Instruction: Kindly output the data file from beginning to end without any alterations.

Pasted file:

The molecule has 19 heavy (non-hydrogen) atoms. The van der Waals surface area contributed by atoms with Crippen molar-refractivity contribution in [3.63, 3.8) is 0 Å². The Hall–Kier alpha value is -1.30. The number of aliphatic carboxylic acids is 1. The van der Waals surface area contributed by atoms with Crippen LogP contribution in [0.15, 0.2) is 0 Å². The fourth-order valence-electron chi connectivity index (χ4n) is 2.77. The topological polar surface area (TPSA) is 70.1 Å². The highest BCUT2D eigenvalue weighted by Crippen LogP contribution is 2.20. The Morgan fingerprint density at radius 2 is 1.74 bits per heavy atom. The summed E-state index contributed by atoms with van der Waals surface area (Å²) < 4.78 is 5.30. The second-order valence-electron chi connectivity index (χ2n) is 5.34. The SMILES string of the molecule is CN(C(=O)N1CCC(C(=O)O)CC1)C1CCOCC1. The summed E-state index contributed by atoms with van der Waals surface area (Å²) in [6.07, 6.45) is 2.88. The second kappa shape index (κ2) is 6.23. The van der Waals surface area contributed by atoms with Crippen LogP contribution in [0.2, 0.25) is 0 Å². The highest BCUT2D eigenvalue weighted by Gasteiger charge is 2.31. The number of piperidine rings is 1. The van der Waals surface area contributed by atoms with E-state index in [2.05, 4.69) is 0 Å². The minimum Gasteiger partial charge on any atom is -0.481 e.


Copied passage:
The molecule has 19 heavy (non-hydrogen) atoms. The van der Waals surface area contributed by atoms with Crippen molar-refractivity contribution in [3.63, 3.8) is 0 Å². The Hall–Kier alpha value is -1.30. The number of aliphatic carboxylic acids is 1. The van der Waals surface area contributed by atoms with Crippen LogP contribution in [0.15, 0.2) is 0 Å². The fourth-order valence-electron chi connectivity index (χ4n) is 2.77. The topological polar surface area (TPSA) is 70.1 Å². The highest BCUT2D eigenvalue weighted by Crippen LogP contribution is 2.20. The Morgan fingerprint density at radius 2 is 1.74 bits per heavy atom. The summed E-state index contributed by atoms with van der Waals surface area (Å²) < 4.78 is 5.30. The second-order valence-electron chi connectivity index (χ2n) is 5.34. The SMILES string of the molecule is CN(C(=O)N1CCC(C(=O)O)CC1)C1CCOCC1. The summed E-state index contributed by atoms with van der Waals surface area (Å²) in [6.07, 6.45) is 2.88. The second kappa shape index (κ2) is 6.23. The van der Waals surface area contributed by atoms with Crippen LogP contribution in [0.2, 0.25) is 0 Å². The highest BCUT2D eigenvalue weighted by Gasteiger charge is 2.31. The number of piperidine rings is 1. The van der Waals surface area contributed by atoms with E-state index in [2.05, 4.69) is 0 Å². The minimum Gasteiger partial charge on any atom is -0.481 e.